relationships. We couldn’t be more different,
except we like gals. [Laughs]

Is there any truth to the rumor that you and Ellen and
k.d. lang are going to do a lesbian First
Wive’s Club?

[Laughs] That would be funny! You know
Ellen, k.d., and I, we all just went through breakups.
There’s an opportunity here that someone’s
not taking advantage of! C’mon!

Should I get [First Wives producer] Scott Rudin on
the phone?
C’mon, get him on the phone.

Do the three of you hang out?
Ellen and I do. kd has a tendency to hide out,
but Ellen said she just to talked to her last week, so
I think I might see her soon.

You’ve said that coming out was only a positive
thing for you professionally. Ellen seemed to have
a different experience, a lot of positive reaction
and then a backlash. What was it like for you to watch
that happen?

I went ‘ouch’ to some things every
now and then, but also could kind of see the set-up. I
think if you talk to Ellen in the next year or two,
she’ll have a different insight on what that whole
thing was, and the experience of it.

Speaking of famous friends, I understand there’s
an interesting story about your background singers
on one song from Skin.

[Laughs] Well, when we got to the song,
“Heal Me,” David was like, “You
need backgrounds in the end. Why don’t you just call
your friends?”

Which friends are these?
Laura Dern and Meg Ryan.

Who I would guess can relate to the theme of “Heal
Me” in their own special ways.

[Laughs] We feel like we’re part
of a club now or something. We’ve all gone
through this huge public change so we could all get together
and help each other. It was just a fun, good,
cleansing experience.

[Melissa hits
play and “Heal Me” begins:

Ain’t it
crazy? For a moment there, This felt
just like dying But now I see that
Something inside is coming alive…]

Meg and Laura sound great. Did they work for scale?
[Laughs] It was so funny. I was like,
“Are you OK with me telling people that
it’s you?” They were like, “Are you
kidding? This is one thing we want credit
on.”

Did they show up in rocker outfits?
Oh no, but it was funny. I said to David before,
“I’ve not really ever worked with
background vocalists.” He goes, “Background
vocalists always show up a half hour late and when
they come in, they’ll immediately start talking
about their clothes or their shoes.” It was a
joke between us. And then when Laura and Meg got there, they
were half an hour late and immediately they start to
say, “Oh, look at your coat.”
“Oh, look at your coat.”

Your straight women celeb friends must feel pressure to
be young, and thin and hot in Hollywood. Do you,
as a lesbian, feel that kind of stress?

I’ve never thought about it that way. I
just think I have less of a talent at looking good
than they do. Hanging around with the people I do hang
around with, I have to find my own confidence. Some of them
can put something together and look just head to toe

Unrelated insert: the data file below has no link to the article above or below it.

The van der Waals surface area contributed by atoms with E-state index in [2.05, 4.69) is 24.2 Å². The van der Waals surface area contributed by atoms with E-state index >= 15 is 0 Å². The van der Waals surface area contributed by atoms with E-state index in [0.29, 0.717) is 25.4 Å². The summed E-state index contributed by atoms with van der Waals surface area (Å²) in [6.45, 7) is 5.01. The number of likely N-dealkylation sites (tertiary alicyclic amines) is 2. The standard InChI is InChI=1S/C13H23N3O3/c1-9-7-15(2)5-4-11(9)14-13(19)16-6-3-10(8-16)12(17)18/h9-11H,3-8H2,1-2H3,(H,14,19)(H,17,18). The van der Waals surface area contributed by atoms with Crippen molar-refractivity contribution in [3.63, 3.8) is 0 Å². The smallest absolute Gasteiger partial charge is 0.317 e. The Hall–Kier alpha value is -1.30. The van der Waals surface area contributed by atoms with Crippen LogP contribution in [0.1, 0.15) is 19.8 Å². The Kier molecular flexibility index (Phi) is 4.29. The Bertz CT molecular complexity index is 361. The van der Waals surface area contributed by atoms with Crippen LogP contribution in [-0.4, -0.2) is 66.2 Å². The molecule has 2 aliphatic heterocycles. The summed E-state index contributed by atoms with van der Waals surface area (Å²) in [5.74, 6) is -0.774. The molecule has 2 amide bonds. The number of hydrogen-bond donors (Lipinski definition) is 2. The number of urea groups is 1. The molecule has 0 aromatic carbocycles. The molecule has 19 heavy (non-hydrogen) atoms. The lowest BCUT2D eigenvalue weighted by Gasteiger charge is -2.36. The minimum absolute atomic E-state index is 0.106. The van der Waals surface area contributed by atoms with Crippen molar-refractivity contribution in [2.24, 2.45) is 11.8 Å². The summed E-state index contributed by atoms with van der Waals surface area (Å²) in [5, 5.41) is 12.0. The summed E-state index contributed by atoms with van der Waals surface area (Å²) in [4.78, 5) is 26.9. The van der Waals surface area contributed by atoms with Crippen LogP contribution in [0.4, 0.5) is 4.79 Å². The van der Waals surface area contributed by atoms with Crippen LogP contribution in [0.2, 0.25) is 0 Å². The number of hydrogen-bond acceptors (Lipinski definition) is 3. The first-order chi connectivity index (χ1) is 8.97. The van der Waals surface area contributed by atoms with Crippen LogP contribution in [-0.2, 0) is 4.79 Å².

“Pow!” and I’m fashion impaired.
But they’re not the type of women who struggle with
their age or that they have to look beautiful. They
struggle with how beautiful they are and sort of
accept it. I see the energy that I get from people is
completely different when I hang around with someone like
Meg. It’s just a whole sort of straight male
energy she picks up on. It’s a big
burden.

Now what about this one-woman show you were going to do?
I pushed that back. We’re basically going
to adapt it from the book so it’ll be like
2002.

Do you plan to tour with the CD?
I just ache to be performing. It’s such a safe,
healing place. But also I don’t want to be away
from my kids. I refuse to be away from them for more
than ten days.

Vegas is just a plane ride away. You could be the new
Wayne Newton!

[Laughs] Bruce Springsteen and I were
talking about how jealous we were that these country
artists can have a Branson or Vegas where people come
to them. Why can’t we have our own little rock
n’ roll place?

Is it going to be different touring as a single woman?
Oh yeah. Before it’s been, “Yeah,
this is very sexual, but I’m going home to
that.” Now it’s like, “This is real
sexual, and—possible.” It’s really
gonna be different. Talk to me in a year.

It kills me that I missed Equality Rocks. What was it like?
It was such a perfect moment in time. Normally,
I’m all about inclusion in my music. This was
the first time that I really felt like I was walking
out in front of a gay audience. This was a big gay thang.
And that was a different feeling. I felt I
didn’t have anything to prove so I just jumped
on it and flew more than I ever ever have. I didn’t
have to win. I’d already won. It was the
victory lap.

What was it like to sing “Scarecrow,” your
song about Matthew Shepard?

I’d never sung the song before and I was
a wreck. I lost it. I basically spoke the song, the
parts that I could. I was completely raw.

Writing that song, did it just pour out?
Yeah. I was supposed to be writing a song for the
women’s soccer World Cup but I kept going back
to “Scarecrow” and it just
happened.

What’s something you’ve seen recently that
made you think, The world’s changing for
the better?

Any time a young person comes up and asks me for
my autograph, I’m surprised. The big thing
about the Grammys this year was this big, out,
homosexual guy singing with a guy that has homophobic
lyrics. That’s it, Elton. Wear a big pink,
polka-dot thang, and heal it, man!

The last line of the CD is, “Let everyone know
that I’m comin’ home again.”
Is that the message that you wanted to leave with?

Yep. That’s the way I leave it.